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This collection, digitized in collaboration with the Michigan Daily and the Board for Student Publications, contains materials that are protected by copyright law. Access to these materials is provided for non-profit educational and research purposes. If you use an item from this collection, it is your responsibility to consider the work's copyright status and obtain any required permission.

March 01, 1914 - Image 6

Resource type:
Text
Publication:
The Michigan Daily, 1914-03-01

Disclaimer: Computer generated plain text may have errors. Read more about this.

1

LLET PU!

'IPS

Large Amateur Finishers agree that Tank
Development for Films gives more detail and
better contrast than the old hand method-and
there is not the inclination to slight the work in a rush, while the chances
of scratching the emulsion is practically eliminated.
In tank development the developer is easily kept at the proper temperature and
strength, which is very essential but almost impossible in any other method. It will
pay you to consider our methods in fixing and washing, as well. ItNs rather expen-
sive for you when your films are spoiled in developing. Better bring them to me and
make sure. If you want we'll show you how it's done here. LYNDON

I

FRESHA

LET THE

Are Best for the Tanga

Press Your Clothes

~ ~..

TRY THEM
REGAL SHOES

mwmg

..1

& CO.

"03 S. MAIN STREET
ANN ARBOR

JANUARY SALE
ON ALL MILLINERY

HARDSON

115 Liberty East

166
They AllAdmit
we are
"Just a little better"
SO WILL -YOU
ICE CREAM, CANDIES, LUNCHEONS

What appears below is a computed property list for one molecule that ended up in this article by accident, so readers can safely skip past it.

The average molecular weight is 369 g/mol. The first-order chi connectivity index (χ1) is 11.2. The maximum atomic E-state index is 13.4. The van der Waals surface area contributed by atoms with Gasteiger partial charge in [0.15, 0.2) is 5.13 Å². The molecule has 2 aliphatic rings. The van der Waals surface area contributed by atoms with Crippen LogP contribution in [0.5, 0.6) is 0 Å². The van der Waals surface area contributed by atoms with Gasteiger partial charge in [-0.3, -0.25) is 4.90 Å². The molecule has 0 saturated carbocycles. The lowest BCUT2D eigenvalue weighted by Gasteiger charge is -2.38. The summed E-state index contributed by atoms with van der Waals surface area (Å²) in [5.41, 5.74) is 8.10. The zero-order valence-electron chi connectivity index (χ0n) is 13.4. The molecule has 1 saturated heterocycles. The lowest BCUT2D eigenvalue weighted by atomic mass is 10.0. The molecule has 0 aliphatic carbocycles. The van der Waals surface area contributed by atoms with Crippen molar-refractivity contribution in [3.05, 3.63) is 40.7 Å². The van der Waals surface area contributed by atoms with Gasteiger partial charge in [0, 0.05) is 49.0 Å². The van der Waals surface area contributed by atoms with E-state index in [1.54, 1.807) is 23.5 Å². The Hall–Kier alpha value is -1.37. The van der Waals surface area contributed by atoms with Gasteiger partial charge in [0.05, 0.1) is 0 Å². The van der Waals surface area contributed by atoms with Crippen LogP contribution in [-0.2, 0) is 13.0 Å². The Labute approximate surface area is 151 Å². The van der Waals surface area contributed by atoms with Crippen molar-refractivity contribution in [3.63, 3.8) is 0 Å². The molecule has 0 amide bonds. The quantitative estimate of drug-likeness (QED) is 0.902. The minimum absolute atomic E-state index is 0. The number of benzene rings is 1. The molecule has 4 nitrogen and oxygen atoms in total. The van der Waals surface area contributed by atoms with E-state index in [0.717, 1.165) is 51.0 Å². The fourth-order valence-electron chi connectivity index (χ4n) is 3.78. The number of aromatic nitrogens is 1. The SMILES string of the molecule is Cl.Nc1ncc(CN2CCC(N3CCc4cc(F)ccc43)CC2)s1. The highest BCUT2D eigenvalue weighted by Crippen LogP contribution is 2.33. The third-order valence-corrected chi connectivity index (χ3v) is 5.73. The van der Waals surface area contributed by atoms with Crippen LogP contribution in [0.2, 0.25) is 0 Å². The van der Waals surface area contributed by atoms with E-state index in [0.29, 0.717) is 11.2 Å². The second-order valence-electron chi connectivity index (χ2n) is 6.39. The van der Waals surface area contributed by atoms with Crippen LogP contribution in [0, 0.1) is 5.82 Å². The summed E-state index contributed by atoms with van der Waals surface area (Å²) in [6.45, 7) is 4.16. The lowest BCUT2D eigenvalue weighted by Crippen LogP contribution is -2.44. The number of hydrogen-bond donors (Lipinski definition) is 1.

PROMPT DELIVERY SERVICE
116S. Main St.

WRESTLERS START
THEIR TOURNAMENT
The first three matches in the uni-
versity wrestling tournament-two
heavyweights and one lightweight--
took place yesterday afternoon in the
presence of about 100 spectators. No
one match required more than six
minutes to decide a winner, despite the
fact that all the contestants display-
ed aggressiveness.
The first tussle between F. D. Quail,
'16, and J. C. Campbell, '16L, heavy-
weights, was captured by the latter at
the end of six minutes. Quail appear-
ed more aggressive from the start but
a tricky hold on Campbell's part got
the decision.
The second encounter brought D. L.
Perkins, '17E, and F. B. Stebbins, '17,
together. Their weight enabled them
to hustle about more than the heavy-
weights and Perkins' success was
largely due to Stebbins' exhaustion.
In the final match G. A. Grabe, '16,
floored W. A. Nieman, '17.
George W. Lichtner, '14E, who is in
charge of the tournament, ha announc-
ed the next matches for Wednesday,
March 4. he remaining matches will
be staged every Wednesday and Sat-
urday.
FAST NUMBER OF GARGOYLE
IS DECLARED "BEST EVER"
Consensus of opinion declares the
Fast number of the Gargoyle, put on
sale yesterday afternoon, the best issue
of the year. With unfailing dexterity
it glides over thin ice without once
dipping below the crust of clean hu-
mor. All that is typical of motion,
whether it be the tango, aerial naviga-,
tion, or the chaffeur has been repre-
sented by word or picture in the cur-
rent number.
Full page illustrations by F. A.

fee Roasters and
Wholesale Grocers

E. D. Kinne S. W. Clarkson Harrison Soule
President Cashier V. President
FIRST NATIONAL BANK
of Ann Arbor, Mich.
Capital $100,000.
Surplus and Profits, $65,ooo
Episcopal Theological School
CAMBRIDGE, MASS.
The location offers unusual opportunity
or graduate work at Harvard Universi-
ty. For catalogue adress Dean Hodges.
Bade, '15, R. Satterwhite and W. Gro-
ver, are models in pen work as well
as standards of originality. The
height of exhilaration is represented
in the "fast" student who has "pass-
ed," drawn by R. M. Parsons, '14. A
modern application of the hare and